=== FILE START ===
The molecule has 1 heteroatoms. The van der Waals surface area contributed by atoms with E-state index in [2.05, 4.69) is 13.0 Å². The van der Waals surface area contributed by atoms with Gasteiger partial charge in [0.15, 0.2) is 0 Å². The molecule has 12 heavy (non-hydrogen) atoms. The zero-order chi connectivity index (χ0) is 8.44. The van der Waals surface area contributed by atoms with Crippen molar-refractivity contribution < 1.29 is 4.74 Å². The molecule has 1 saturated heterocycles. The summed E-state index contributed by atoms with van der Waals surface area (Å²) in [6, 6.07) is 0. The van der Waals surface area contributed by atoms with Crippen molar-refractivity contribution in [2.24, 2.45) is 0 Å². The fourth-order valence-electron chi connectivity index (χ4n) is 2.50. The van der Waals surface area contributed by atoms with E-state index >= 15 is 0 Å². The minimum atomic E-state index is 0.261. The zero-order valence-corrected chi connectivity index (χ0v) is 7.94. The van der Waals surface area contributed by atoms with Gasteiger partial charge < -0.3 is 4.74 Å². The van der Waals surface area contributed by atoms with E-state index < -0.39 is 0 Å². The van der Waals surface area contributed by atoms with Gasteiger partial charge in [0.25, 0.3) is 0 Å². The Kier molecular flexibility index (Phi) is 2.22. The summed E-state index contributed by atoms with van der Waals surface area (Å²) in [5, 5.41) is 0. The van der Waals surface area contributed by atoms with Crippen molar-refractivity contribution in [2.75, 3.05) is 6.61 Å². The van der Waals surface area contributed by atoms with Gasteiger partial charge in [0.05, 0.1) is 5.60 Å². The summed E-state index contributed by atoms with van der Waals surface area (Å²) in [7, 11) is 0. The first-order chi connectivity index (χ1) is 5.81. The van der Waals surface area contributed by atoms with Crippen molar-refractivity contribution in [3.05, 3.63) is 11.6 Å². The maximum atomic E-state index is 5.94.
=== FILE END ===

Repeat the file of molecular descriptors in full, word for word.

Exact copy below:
The molecule has 1 heteroatoms. The van der Waals surface area contributed by atoms with E-state index in [2.05, 4.69) is 13.0 Å². The van der Waals surface area contributed by atoms with Gasteiger partial charge in [0.15, 0.2) is 0 Å². The molecule has 12 heavy (non-hydrogen) atoms. The zero-order chi connectivity index (χ0) is 8.44. The van der Waals surface area contributed by atoms with Crippen molar-refractivity contribution < 1.29 is 4.74 Å². The molecule has 1 saturated heterocycles. The summed E-state index contributed by atoms with van der Waals surface area (Å²) in [6, 6.07) is 0. The van der Waals surface area contributed by atoms with Crippen molar-refractivity contribution in [2.24, 2.45) is 0 Å². The fourth-order valence-electron chi connectivity index (χ4n) is 2.50. The van der Waals surface area contributed by atoms with E-state index >= 15 is 0 Å². The minimum atomic E-state index is 0.261. The zero-order valence-corrected chi connectivity index (χ0v) is 7.94. The van der Waals surface area contributed by atoms with Gasteiger partial charge < -0.3 is 4.74 Å². The van der Waals surface area contributed by atoms with E-state index < -0.39 is 0 Å². The van der Waals surface area contributed by atoms with Gasteiger partial charge in [0.25, 0.3) is 0 Å². The Kier molecular flexibility index (Phi) is 2.22. The summed E-state index contributed by atoms with van der Waals surface area (Å²) in [5, 5.41) is 0. The van der Waals surface area contributed by atoms with Crippen molar-refractivity contribution in [2.75, 3.05) is 6.61 Å². The van der Waals surface area contributed by atoms with Gasteiger partial charge in [0.05, 0.1) is 5.60 Å². The summed E-state index contributed by atoms with van der Waals surface area (Å²) in [7, 11) is 0. The first-order chi connectivity index (χ1) is 5.81. The van der Waals surface area contributed by atoms with Crippen molar-refractivity contribution in [3.05, 3.63) is 11.6 Å². The maximum atomic E-state index is 5.94.